• a costumer who makes mascotts at a professional mascotting company.
  • the owner and head designer for a dancewear company
Once again, it's all subject to interpretation, but it's generally an honour system, and I find that most people are honest and fair in thier self assesment and placement.


Cheers!
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Unread 09-09-2005, 10:49 AM   #158
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Quote:
Originally Posted by Kaijugal

Once again, it's all subject to interpretation, but it's generally an honour system, and I find that most people are honest and fair in thier self assesment and placement.
Honestly, I can't imagine why a professional (let's keep using the example of Kropserkel or someone in a similar position, as opposed to someone like Karisu's teenage daughter) would *want* to compete in a division other than Master. The honor system does work very well for the most part; sandbagging for the sake of awards doesn't really seem like much fun, and most Master-level costumers I know don't really care about how many ribbons they rack up, so there's really very little incentive for competing "down."
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Unread 09-09-2005, 11:00 AM   #159
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Quote:
Originally Posted by Koumori
Honestly, I can't imagine why a professional (let's keep using the example of Kropserkel or someone in a similar position, as opposed to someone like Karisu's teenage daughter) would *want* to compete in a division other than Master.
Maybe the entrant has never been to a competition before, or the rules are unclear or confusing. Maybe they don't even understand "sandbagging." I'm sure most people are not being malicious. They just don't know or understand.

We would like to think knowledgeable and experienced people would not do things that might be strange, but it does happen.

As an example, I know a mainframe programmer, but he doesn't know nearly as much about a home computer. The guy is a programmer, so you would think he would have a better understanding of computers, but this is not the case.

Education is always needed, I'm afraid.
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Unread 09-09-2005, 03:21 PM   #160
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Little John has sold suits for renactment for $5000 dollars each, but it doesn't sound like that'd make him pro cos he doesn't sell them regularly.

Last edited by KTDE : 09-09-2005 at 03:30 PM.
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Unread 09-09-2005, 04:04 PM   #161
Eriol
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You should ask the Masquerade Director at the con your group is going to about how professional is defined. There is no standard definition about "professional."
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Unread 09-10-2005, 10:43 PM   #162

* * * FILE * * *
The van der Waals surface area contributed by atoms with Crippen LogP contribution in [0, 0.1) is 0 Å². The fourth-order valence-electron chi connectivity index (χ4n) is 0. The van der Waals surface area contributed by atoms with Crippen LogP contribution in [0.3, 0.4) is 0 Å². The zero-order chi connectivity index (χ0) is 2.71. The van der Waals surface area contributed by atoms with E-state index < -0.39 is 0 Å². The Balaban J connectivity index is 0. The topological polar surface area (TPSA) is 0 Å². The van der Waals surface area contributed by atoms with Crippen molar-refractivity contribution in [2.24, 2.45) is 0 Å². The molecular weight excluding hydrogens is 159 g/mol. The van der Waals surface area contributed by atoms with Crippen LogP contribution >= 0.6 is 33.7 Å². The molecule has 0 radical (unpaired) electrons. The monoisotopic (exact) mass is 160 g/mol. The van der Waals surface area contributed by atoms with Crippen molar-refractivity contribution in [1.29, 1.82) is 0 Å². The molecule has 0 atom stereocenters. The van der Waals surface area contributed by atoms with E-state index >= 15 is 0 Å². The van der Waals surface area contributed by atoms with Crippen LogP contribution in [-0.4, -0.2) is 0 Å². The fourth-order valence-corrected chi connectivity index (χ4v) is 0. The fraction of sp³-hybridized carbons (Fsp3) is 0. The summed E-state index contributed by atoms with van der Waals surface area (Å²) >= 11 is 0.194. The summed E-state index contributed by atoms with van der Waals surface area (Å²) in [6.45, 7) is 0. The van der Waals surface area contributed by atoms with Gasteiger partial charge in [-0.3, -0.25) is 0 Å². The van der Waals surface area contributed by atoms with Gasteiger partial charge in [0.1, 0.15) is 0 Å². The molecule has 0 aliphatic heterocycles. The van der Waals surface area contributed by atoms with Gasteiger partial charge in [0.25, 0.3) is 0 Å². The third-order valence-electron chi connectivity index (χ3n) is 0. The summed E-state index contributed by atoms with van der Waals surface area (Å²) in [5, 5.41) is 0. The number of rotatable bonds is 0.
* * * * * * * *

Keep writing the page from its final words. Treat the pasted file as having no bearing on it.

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Yo.
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Unread 09-11-2005, 06:45 PM   #163
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Sorry to ask on a semi-personal topic, but I'm curious.

Saeto, you're asking for assessment of your skills for upcoming costume con... how are you going to do that exactly? The idea I have in my head is that you'll show and explain past work, then show an image of what you want to do, along with construction ideas, and see if the skill levels are similar or the new one is a little bit more of a challenge.

Is that the right idea?
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Unread 10-07-2005, 02:01 PM   #164
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More ICG Guidelines talk broke out HERE on a thread started by Nicepants with the subject of: "Cosplay Social Commentary & competitions"

He suggested we take it elsewhere so I'm refering it back here.

Cheers~!
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4 Days! 4 Masquerades! Dealers, Tours, Parties, Costuming Panels, Contests, Classes and Events. Costumes, Cosplay, Props, Doll Show & Competitons, Steampunk, Sci-fi, Fantasy, Big Fricken Trophies and so much more!
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Unread 10-11-2005, 10:41 PM   #165
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Quick comments here, as Bruce took care of most everything.

I know that Peggy Kennedy would be thrilled beyond measure to know that people are still using her book as a reference. Cat Devereaux hopes to have it up as a .pdf websource sometime next year when time permits.

The conventions listed on the ICG website are not "ICG sanctioned". They are more the webguy saying, "These conventions have masquerades. I think I'll list them here so if someone's interested they can get more information." Webguy is always interested in adding to the list, by the way.

This has been a fascinating topic.

JSM